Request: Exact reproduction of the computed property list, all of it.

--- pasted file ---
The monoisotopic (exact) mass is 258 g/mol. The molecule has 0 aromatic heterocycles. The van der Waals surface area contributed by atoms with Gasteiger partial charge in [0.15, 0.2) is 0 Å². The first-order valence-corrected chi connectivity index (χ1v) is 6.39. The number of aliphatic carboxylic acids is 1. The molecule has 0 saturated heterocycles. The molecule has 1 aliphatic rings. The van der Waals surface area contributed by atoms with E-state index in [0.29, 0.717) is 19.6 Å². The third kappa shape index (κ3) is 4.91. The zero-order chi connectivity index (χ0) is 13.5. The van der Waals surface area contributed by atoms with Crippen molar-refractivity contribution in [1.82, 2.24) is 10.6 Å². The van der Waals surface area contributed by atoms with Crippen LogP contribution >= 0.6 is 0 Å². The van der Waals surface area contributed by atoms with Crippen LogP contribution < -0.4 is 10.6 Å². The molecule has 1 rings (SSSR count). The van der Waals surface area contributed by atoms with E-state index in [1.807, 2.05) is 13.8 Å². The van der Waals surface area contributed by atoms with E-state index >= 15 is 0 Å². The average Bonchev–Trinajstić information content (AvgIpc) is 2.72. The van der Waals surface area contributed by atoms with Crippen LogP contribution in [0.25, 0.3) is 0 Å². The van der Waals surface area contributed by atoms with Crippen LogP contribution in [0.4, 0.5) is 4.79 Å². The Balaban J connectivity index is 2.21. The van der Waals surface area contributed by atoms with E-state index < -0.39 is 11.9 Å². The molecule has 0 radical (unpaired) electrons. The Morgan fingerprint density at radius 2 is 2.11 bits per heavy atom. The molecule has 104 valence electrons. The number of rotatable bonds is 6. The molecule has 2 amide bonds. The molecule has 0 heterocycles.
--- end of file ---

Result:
The monoisotopic (exact) mass is 258 g/mol. The molecule has 0 aromatic heterocycles. The van der Waals surface area contributed by atoms with Gasteiger partial charge in [0.15, 0.2) is 0 Å². The first-order valence-corrected chi connectivity index (χ1v) is 6.39. The number of aliphatic carboxylic acids is 1. The molecule has 0 saturated heterocycles. The molecule has 1 aliphatic rings. The van der Waals surface area contributed by atoms with E-state index in [0.29, 0.717) is 19.6 Å². The third kappa shape index (κ3) is 4.91. The zero-order chi connectivity index (χ0) is 13.5. The van der Waals surface area contributed by atoms with Crippen molar-refractivity contribution in [1.82, 2.24) is 10.6 Å². The van der Waals surface area contributed by atoms with Crippen LogP contribution >= 0.6 is 0 Å². The van der Waals surface area contributed by atoms with Crippen LogP contribution < -0.4 is 10.6 Å². The molecule has 1 rings (SSSR count). The van der Waals surface area contributed by atoms with E-state index in [1.807, 2.05) is 13.8 Å². The van der Waals surface area contributed by atoms with E-state index >= 15 is 0 Å². The average Bonchev–Trinajstić information content (AvgIpc) is 2.72. The van der Waals surface area contributed by atoms with Crippen LogP contribution in [0.25, 0.3) is 0 Å². The van der Waals surface area contributed by atoms with Crippen LogP contribution in [0.4, 0.5) is 4.79 Å². The Balaban J connectivity index is 2.21. The van der Waals surface area contributed by atoms with E-state index < -0.39 is 11.9 Å². The molecule has 0 radical (unpaired) electrons. The Morgan fingerprint density at radius 2 is 2.11 bits per heavy atom. The molecule has 104 valence electrons. The number of rotatable bonds is 6. The molecule has 2 amide bonds. The molecule has 0 heterocycles.